This Article explores the nexus of two stories central to contemporary American jurisprudence and--for tens of millions of citizens--central to the American experience: the rise of the “carceral state” through steep increases in the incarceration of non-whites, and the decline, over the very same period, in legal protections for prisoners. The Article suggests that these two stories cannot be considered in isolation from one another. Nearly everything we know about race from the social sciences suggests that, in the highly pressured context of prison life, racial tensions will play a role in the decisions that guards and administrators make concerning prisoner welfare. Social geography tells us concretely that the communities from which non-white prisoners are drawn are the ones least able to advocate for prisoner well-being. And the sociology of citizenship reveals that citizenship itself has always been deeply “raced” in America, making it doubly challenging for a largely non-white prison population to be seen as worthy of humane treatment. Yet the law is not currently equipped to acknowledge or confront the possibility that mistreatment of prisoners is systemically bound to race-based tensions and structural inequities. This is a critical gap that cannot, we argue, be remedied until the courts adopt a more realistic understanding of the workings of race in the corrections world.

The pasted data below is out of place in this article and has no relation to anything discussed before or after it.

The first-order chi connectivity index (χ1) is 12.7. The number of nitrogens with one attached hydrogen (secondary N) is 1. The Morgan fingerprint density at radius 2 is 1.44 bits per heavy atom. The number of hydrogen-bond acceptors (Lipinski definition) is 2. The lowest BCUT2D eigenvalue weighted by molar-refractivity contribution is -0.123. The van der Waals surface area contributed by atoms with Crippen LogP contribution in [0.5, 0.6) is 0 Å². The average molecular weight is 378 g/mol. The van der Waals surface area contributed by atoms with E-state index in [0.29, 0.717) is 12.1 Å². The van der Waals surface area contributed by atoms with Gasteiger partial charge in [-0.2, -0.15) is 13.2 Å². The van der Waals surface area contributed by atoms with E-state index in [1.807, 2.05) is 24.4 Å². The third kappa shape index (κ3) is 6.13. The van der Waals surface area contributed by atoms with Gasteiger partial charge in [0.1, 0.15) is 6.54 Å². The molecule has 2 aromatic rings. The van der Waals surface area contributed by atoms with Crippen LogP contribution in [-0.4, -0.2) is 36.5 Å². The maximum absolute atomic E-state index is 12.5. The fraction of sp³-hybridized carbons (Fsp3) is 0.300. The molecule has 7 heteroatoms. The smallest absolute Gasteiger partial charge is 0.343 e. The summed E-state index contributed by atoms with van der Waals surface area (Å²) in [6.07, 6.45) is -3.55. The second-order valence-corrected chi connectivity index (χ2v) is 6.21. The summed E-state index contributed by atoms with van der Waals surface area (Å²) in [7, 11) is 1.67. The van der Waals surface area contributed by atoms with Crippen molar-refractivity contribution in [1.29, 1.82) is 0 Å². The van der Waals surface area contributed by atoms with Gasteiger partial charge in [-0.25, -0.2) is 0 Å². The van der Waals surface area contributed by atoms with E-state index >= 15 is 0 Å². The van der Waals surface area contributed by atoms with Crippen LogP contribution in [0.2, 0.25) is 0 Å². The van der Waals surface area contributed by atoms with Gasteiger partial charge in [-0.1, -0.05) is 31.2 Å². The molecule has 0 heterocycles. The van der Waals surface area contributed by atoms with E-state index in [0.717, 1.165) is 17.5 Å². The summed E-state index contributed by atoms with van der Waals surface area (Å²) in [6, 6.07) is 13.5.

Michael B. Mushlin & Naomi Roslyn Galtz, Getting Real About Race and Prisoner Rights, 36 Fordham Urb. L.J. 27 (2009), available at http://digitalcommons.pace.edu/lawfaculty/549/.